Profile: Karel Hála

Karel Hála

This week, the Czech music world mourned the death of one of its more prominent stars, Karel Hála, who died aged 74 in the Czech capital, Prague. Mr Hála was known as a singer of swing music, similar to the rat-pack music sung by the likes of Frank Sinatra and Dean Martin. Here’s a clip from the song “Že prý někde padají ” or the more familiar title “Pennies From Heaven.”

Karel Hála was born on 2 October 1933 in the Czech town of Hradec Králové. Between 1949 and 1954 he studied singing at the Prague conservatory. He began his performance career by singing in an army musical ensemble, something that artists were permitted to do under the communist regime instead of full on military service. From there, he began to perform in musical theatre at such venues as ABC, Apollo, Rokoko and Karlín. This is Karel Hála singing the classic “Hádej Matyldo” better known as “Waltzing Matylda” in the late 60s.

In the 1960s, Hala appeared in a number of television roles, before making appearances in several feature films including the World War II film Nebestí jezdci (1968) and the comedy film Svetáci (1969). But as the global musical renaissance of the 1950s and 1960s continued, it was Hála’s performances of swing music that brought him the greatest fame. Here’s a clip of Hála singing “Noc na Karlštejně” or “Night at Karlštejn” in 1974.

Karel Hála released several albums during his career, and his style was unashamedly popular although he did occasionally branch out into jazz and even operetta. The singer also worked with several of the other “big names” in Czech pop music, and in particular Karel Gott, who paid tribute to the musician after his death, calling him a “great legend.” Here’s Gott and Hála singing together in the hit song “Dívka Toulavá” or “Roaming Girl” in 1974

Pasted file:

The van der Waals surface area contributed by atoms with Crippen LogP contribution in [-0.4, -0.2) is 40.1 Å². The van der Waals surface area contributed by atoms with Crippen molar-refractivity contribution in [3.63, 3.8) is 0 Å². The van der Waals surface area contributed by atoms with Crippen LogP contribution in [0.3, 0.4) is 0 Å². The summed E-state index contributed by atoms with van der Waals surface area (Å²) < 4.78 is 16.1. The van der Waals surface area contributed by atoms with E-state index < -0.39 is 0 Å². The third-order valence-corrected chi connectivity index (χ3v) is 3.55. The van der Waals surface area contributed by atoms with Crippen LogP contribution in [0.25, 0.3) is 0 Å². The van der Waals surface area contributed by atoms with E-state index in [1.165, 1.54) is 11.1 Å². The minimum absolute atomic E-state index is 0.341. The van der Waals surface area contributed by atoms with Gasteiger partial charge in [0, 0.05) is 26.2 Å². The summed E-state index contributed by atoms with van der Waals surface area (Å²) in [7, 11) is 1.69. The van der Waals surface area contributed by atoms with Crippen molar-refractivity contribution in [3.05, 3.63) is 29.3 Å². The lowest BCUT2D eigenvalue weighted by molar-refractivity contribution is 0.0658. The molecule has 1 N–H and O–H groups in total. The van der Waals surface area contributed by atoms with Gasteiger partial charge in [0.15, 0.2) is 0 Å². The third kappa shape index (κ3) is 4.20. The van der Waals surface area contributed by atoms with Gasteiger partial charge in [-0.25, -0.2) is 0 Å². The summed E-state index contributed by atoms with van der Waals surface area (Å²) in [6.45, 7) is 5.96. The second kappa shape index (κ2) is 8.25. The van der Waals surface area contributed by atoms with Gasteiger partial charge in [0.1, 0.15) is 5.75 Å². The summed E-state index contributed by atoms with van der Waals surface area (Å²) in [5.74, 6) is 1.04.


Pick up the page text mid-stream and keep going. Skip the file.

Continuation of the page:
From the 80s onwards, Hála’s star began to fade, and he began to battle with alcoholism. Following the Velvet Revolution, the singer moved away from Prague and withdrew from the spotlight. He did however resurface on the public stage from time to time, including an appearance in the 2004 film Non Plus Ultras. On Sunday 6th July, Karel Hala complained of stomach pains and was taken to hospital. He died a day later, after reportedly suffering a burst artery in his stomach. Karel Hala will always be remembered as one of the popular musicians whom during a time of great upheaval in Czechoslovakia, for better or worse, shunned protest music in favour of simple and uplifting entertainment.